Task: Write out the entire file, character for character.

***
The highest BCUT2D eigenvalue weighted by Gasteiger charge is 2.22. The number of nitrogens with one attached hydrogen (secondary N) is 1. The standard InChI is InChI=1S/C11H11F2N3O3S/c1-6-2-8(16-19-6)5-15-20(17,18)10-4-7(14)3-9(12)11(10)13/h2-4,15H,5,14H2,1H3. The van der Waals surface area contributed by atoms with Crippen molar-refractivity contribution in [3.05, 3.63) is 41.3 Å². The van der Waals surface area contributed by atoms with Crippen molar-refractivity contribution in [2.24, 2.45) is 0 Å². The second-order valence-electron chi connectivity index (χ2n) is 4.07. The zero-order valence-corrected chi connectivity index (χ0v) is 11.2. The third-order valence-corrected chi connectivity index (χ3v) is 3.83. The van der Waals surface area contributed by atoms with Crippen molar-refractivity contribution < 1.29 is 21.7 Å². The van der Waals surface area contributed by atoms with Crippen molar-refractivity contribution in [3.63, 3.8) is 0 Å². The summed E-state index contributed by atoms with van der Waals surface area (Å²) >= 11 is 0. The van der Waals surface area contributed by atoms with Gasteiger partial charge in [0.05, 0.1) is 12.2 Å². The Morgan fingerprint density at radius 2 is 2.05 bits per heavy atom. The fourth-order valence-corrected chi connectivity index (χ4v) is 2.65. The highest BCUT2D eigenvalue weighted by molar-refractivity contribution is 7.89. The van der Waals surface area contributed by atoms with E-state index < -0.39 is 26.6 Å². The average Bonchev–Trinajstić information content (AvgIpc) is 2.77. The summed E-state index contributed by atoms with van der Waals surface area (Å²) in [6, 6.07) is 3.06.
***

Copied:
The highest BCUT2D eigenvalue weighted by Gasteiger charge is 2.22. The number of nitrogens with one attached hydrogen (secondary N) is 1. The standard InChI is InChI=1S/C11H11F2N3O3S/c1-6-2-8(16-19-6)5-15-20(17,18)10-4-7(14)3-9(12)11(10)13/h2-4,15H,5,14H2,1H3. The van der Waals surface area contributed by atoms with Crippen molar-refractivity contribution in [3.05, 3.63) is 41.3 Å². The van der Waals surface area contributed by atoms with Crippen molar-refractivity contribution in [2.24, 2.45) is 0 Å². The second-order valence-electron chi connectivity index (χ2n) is 4.07. The zero-order valence-corrected chi connectivity index (χ0v) is 11.2. The third-order valence-corrected chi connectivity index (χ3v) is 3.83. The van der Waals surface area contributed by atoms with Crippen molar-refractivity contribution < 1.29 is 21.7 Å². The van der Waals surface area contributed by atoms with Crippen molar-refractivity contribution in [3.63, 3.8) is 0 Å². The summed E-state index contributed by atoms with van der Waals surface area (Å²) >= 11 is 0. The van der Waals surface area contributed by atoms with Gasteiger partial charge in [0.05, 0.1) is 12.2 Å². The Morgan fingerprint density at radius 2 is 2.05 bits per heavy atom. The fourth-order valence-corrected chi connectivity index (χ4v) is 2.65. The highest BCUT2D eigenvalue weighted by molar-refractivity contribution is 7.89. The van der Waals surface area contributed by atoms with E-state index < -0.39 is 26.6 Å². The average Bonchev–Trinajstić information content (AvgIpc) is 2.77. The summed E-state index contributed by atoms with van der Waals surface area (Å²) in [6, 6.07) is 3.06.